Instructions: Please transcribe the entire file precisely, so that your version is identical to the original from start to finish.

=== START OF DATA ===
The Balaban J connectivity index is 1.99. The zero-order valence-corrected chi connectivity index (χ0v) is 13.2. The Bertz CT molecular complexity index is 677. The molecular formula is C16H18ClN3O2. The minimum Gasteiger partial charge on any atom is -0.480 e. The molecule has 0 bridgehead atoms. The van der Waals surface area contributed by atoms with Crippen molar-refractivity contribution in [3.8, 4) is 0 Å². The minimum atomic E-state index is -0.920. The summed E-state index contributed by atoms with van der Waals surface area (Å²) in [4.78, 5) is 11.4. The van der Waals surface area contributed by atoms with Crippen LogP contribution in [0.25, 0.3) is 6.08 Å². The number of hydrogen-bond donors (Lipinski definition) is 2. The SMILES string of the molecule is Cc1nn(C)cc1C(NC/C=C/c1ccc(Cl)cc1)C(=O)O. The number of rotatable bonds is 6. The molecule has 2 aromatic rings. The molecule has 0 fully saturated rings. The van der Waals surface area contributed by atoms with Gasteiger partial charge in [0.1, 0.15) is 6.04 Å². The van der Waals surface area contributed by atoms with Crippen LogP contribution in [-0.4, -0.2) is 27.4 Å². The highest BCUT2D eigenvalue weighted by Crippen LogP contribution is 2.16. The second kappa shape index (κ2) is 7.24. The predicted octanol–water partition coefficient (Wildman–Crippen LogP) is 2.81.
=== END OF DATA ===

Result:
The Balaban J connectivity index is 1.99. The zero-order valence-corrected chi connectivity index (χ0v) is 13.2. The Bertz CT molecular complexity index is 677. The molecular formula is C16H18ClN3O2. The minimum Gasteiger partial charge on any atom is -0.480 e. The molecule has 0 bridgehead atoms. The van der Waals surface area contributed by atoms with Crippen molar-refractivity contribution in [3.8, 4) is 0 Å². The minimum atomic E-state index is -0.920. The summed E-state index contributed by atoms with van der Waals surface area (Å²) in [4.78, 5) is 11.4. The van der Waals surface area contributed by atoms with Crippen LogP contribution in [0.25, 0.3) is 6.08 Å². The number of hydrogen-bond donors (Lipinski definition) is 2. The SMILES string of the molecule is Cc1nn(C)cc1C(NC/C=C/c1ccc(Cl)cc1)C(=O)O. The number of rotatable bonds is 6. The molecule has 2 aromatic rings. The molecule has 0 fully saturated rings. The van der Waals surface area contributed by atoms with Gasteiger partial charge in [0.1, 0.15) is 6.04 Å². The van der Waals surface area contributed by atoms with Crippen LogP contribution in [-0.4, -0.2) is 27.4 Å². The highest BCUT2D eigenvalue weighted by Crippen LogP contribution is 2.16. The second kappa shape index (κ2) is 7.24. The predicted octanol–water partition coefficient (Wildman–Crippen LogP) is 2.81.